Grace Tame’s powerful plea to parliament
Australian anti-sex abuse campaigner Grace Tame has appeared at South Australia’s Parliament House as politicians moved to make an important change to the wording of a child sex abuse law.
Under the bill, introduced on Thursday, Section 50 of SA’s Criminal Law Consolidation Act 1935 would change the wording of the offence from “unlawful sexual relationship with child” to “sexual abuse of a child”.
The nature of the offence would not be changed.
The former Australian of the Year said the change would be a significant step towards eliminating debate and confusion.
Ms Tame, a child sex abuse survivor, said the original wording implies mutual responsibility, consent, and diminishes the gravity of the offence.
“Words hold immense weight,” she said.
“The previous terminology also gave scope for the sexualisation and adultification of boys and girls in a particularly dark, twisted context.
“Our legislation must reflect the unequivocal seriousness of this crime, which is never a child’s desire, but instead a perverted fantasy projected onto and into them through a process of grooming.”
SA Attorney-General Kyam Maher introduced the bill into the upper house on Thursday afternoon.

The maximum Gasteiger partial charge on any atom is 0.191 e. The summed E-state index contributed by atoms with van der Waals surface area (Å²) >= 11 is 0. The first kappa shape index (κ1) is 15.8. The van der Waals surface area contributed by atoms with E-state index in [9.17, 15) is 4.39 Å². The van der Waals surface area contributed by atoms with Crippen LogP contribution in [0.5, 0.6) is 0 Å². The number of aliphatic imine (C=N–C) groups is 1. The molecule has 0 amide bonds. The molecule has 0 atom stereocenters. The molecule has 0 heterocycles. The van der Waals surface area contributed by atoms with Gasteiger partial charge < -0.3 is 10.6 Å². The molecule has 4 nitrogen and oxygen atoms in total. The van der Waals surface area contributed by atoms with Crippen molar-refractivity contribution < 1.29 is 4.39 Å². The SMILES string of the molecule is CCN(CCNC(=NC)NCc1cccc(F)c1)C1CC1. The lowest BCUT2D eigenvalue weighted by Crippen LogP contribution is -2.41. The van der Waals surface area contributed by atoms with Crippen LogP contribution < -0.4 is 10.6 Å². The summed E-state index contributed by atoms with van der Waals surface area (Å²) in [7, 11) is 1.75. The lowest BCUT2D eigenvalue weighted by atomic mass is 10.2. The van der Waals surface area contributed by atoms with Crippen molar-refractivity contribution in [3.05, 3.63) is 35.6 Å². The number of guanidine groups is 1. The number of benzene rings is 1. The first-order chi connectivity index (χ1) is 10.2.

“Although this a short and relatively straightforward bill, it is an important one,” said Mr Maher in his address.
“The decision to make this heading change is the result of the tireless work and campaigning of Miss Grace Tame.”
Ms Tame was sitting in the public gallery at the time.
“The changing of the language of this offence in South Australia makes sure the offence accurately reflects the nature of the offence,” said Mr Maher.
“This bill makes a simple change that makes a powerful message about our opposition to child sexual abuse.”
The Grace Tame Foundation pointed out there are eight different definitions of “sexual intercourse, the age of consent to sex, consent, and grooming” across the states and territories, with eight different sets of punishments.
SA was one of the jurisdictions, as well as the Northern Territory, Queensland, and the ACT, in which their laws against child sex abuse use the words “engaging” or “maintaining” a “sexual relationship.”
“Softened wording doesn’t reflect the gravity of the crime, it feeds into victim-blaming attitudes, eases the conscience of perpetrators and gives license to characterise abuse as romance,” reads a statement on the Foundation’s website.